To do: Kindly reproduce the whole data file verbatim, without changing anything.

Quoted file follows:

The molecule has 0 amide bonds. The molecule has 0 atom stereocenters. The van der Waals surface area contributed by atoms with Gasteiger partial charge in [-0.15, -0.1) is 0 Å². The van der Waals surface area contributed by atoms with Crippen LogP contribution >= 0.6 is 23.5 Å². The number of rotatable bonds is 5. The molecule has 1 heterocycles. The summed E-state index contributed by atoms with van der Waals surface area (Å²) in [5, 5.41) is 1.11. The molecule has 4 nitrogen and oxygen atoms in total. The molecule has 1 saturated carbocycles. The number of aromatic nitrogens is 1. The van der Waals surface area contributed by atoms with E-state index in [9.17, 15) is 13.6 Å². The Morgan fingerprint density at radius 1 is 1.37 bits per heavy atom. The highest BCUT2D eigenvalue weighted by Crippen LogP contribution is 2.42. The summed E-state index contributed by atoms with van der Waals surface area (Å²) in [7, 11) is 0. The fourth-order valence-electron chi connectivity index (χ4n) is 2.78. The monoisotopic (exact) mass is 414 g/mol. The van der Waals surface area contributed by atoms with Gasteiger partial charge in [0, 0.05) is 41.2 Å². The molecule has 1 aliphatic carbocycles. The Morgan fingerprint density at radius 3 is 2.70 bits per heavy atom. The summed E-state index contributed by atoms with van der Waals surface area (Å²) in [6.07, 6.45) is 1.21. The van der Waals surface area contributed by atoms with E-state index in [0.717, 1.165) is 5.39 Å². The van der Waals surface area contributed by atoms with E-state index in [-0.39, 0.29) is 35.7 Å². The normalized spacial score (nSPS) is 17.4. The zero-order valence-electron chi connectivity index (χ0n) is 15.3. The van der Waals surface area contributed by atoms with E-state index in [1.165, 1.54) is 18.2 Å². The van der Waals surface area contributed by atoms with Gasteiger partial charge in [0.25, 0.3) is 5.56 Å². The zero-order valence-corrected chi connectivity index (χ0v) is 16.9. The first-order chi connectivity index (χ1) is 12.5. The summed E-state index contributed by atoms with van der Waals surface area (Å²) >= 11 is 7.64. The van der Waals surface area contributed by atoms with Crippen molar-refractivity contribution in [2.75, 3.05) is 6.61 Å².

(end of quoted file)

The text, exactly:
The molecule has 0 amide bonds. The molecule has 0 atom stereocenters. The van der Waals surface area contributed by atoms with Gasteiger partial charge in [-0.15, -0.1) is 0 Å². The van der Waals surface area contributed by atoms with Crippen LogP contribution >= 0.6 is 23.5 Å². The number of rotatable bonds is 5. The molecule has 1 heterocycles. The summed E-state index contributed by atoms with van der Waals surface area (Å²) in [5, 5.41) is 1.11. The molecule has 4 nitrogen and oxygen atoms in total. The molecule has 1 saturated carbocycles. The number of aromatic nitrogens is 1. The van der Waals surface area contributed by atoms with E-state index in [9.17, 15) is 13.6 Å². The Morgan fingerprint density at radius 1 is 1.37 bits per heavy atom. The highest BCUT2D eigenvalue weighted by Crippen LogP contribution is 2.42. The summed E-state index contributed by atoms with van der Waals surface area (Å²) in [7, 11) is 0. The fourth-order valence-electron chi connectivity index (χ4n) is 2.78. The monoisotopic (exact) mass is 414 g/mol. The van der Waals surface area contributed by atoms with Gasteiger partial charge in [0, 0.05) is 41.2 Å². The molecule has 1 aliphatic carbocycles. The Morgan fingerprint density at radius 3 is 2.70 bits per heavy atom. The summed E-state index contributed by atoms with van der Waals surface area (Å²) in [6.07, 6.45) is 1.21. The van der Waals surface area contributed by atoms with E-state index in [0.717, 1.165) is 5.39 Å². The van der Waals surface area contributed by atoms with E-state index in [-0.39, 0.29) is 35.7 Å². The normalized spacial score (nSPS) is 17.4. The zero-order valence-electron chi connectivity index (χ0n) is 15.3. The van der Waals surface area contributed by atoms with E-state index in [1.165, 1.54) is 18.2 Å². The van der Waals surface area contributed by atoms with Gasteiger partial charge in [0.25, 0.3) is 5.56 Å². The zero-order valence-corrected chi connectivity index (χ0v) is 16.9. The first-order chi connectivity index (χ1) is 12.5. The summed E-state index contributed by atoms with van der Waals surface area (Å²) >= 11 is 7.64. The van der Waals surface area contributed by atoms with Crippen molar-refractivity contribution in [2.75, 3.05) is 6.61 Å².